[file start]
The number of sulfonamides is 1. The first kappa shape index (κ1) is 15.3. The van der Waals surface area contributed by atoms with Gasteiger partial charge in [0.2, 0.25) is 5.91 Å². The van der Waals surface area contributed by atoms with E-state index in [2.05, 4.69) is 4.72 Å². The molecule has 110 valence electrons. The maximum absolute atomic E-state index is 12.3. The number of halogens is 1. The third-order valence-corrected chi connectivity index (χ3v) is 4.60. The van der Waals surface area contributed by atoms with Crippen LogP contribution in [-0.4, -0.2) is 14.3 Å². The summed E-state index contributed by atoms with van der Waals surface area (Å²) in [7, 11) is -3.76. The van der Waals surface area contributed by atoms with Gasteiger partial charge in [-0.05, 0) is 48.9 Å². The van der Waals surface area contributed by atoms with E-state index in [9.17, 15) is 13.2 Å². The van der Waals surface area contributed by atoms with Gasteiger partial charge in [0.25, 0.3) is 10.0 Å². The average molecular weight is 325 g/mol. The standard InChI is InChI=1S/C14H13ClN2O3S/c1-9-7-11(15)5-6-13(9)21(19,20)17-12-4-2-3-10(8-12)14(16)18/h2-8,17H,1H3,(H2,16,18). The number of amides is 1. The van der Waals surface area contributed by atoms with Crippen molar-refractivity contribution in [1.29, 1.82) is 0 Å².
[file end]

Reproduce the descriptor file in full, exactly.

The number of sulfonamides is 1. The first kappa shape index (κ1) is 15.3. The van der Waals surface area contributed by atoms with Gasteiger partial charge in [0.2, 0.25) is 5.91 Å². The van der Waals surface area contributed by atoms with E-state index in [2.05, 4.69) is 4.72 Å². The molecule has 110 valence electrons. The maximum absolute atomic E-state index is 12.3. The number of halogens is 1. The third-order valence-corrected chi connectivity index (χ3v) is 4.60. The van der Waals surface area contributed by atoms with Crippen LogP contribution in [-0.4, -0.2) is 14.3 Å². The summed E-state index contributed by atoms with van der Waals surface area (Å²) in [7, 11) is -3.76. The van der Waals surface area contributed by atoms with Gasteiger partial charge in [-0.05, 0) is 48.9 Å². The van der Waals surface area contributed by atoms with E-state index in [9.17, 15) is 13.2 Å². The van der Waals surface area contributed by atoms with Gasteiger partial charge in [0.25, 0.3) is 10.0 Å². The average molecular weight is 325 g/mol. The standard InChI is InChI=1S/C14H13ClN2O3S/c1-9-7-11(15)5-6-13(9)21(19,20)17-12-4-2-3-10(8-12)14(16)18/h2-8,17H,1H3,(H2,16,18). The number of amides is 1. The van der Waals surface area contributed by atoms with Crippen molar-refractivity contribution in [1.29, 1.82) is 0 Å².